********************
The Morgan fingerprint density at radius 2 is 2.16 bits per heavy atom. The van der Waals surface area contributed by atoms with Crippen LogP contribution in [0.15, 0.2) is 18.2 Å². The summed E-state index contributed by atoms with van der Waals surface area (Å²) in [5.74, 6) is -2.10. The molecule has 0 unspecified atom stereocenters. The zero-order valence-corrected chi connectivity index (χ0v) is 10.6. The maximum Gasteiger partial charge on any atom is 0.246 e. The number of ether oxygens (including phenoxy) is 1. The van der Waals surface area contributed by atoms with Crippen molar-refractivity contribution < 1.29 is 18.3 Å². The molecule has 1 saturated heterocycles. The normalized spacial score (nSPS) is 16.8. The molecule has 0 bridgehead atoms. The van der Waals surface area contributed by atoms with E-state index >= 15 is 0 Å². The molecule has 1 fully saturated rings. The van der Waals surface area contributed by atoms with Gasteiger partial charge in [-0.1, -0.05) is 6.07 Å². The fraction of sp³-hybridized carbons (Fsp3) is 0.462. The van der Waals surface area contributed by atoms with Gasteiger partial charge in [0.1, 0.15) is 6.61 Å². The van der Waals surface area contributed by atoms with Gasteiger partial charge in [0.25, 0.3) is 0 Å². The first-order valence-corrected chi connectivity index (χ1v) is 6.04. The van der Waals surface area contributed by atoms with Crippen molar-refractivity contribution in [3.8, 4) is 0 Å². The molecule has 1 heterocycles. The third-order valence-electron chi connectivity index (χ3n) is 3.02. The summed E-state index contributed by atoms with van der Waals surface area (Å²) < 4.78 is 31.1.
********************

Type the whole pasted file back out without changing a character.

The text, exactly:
The Morgan fingerprint density at radius 2 is 2.16 bits per heavy atom. The van der Waals surface area contributed by atoms with Crippen LogP contribution in [0.15, 0.2) is 18.2 Å². The summed E-state index contributed by atoms with van der Waals surface area (Å²) in [5.74, 6) is -2.10. The molecule has 0 unspecified atom stereocenters. The zero-order valence-corrected chi connectivity index (χ0v) is 10.6. The maximum Gasteiger partial charge on any atom is 0.246 e. The number of ether oxygens (including phenoxy) is 1. The van der Waals surface area contributed by atoms with Crippen molar-refractivity contribution < 1.29 is 18.3 Å². The molecule has 1 saturated heterocycles. The normalized spacial score (nSPS) is 16.8. The molecule has 0 bridgehead atoms. The van der Waals surface area contributed by atoms with E-state index >= 15 is 0 Å². The molecule has 1 fully saturated rings. The van der Waals surface area contributed by atoms with Gasteiger partial charge in [-0.1, -0.05) is 6.07 Å². The fraction of sp³-hybridized carbons (Fsp3) is 0.462. The van der Waals surface area contributed by atoms with Gasteiger partial charge in [0.1, 0.15) is 6.61 Å². The van der Waals surface area contributed by atoms with Gasteiger partial charge in [0.25, 0.3) is 0 Å². The first-order valence-corrected chi connectivity index (χ1v) is 6.04. The van der Waals surface area contributed by atoms with Crippen molar-refractivity contribution in [3.8, 4) is 0 Å². The molecule has 1 heterocycles. The third-order valence-electron chi connectivity index (χ3n) is 3.02. The summed E-state index contributed by atoms with van der Waals surface area (Å²) < 4.78 is 31.1.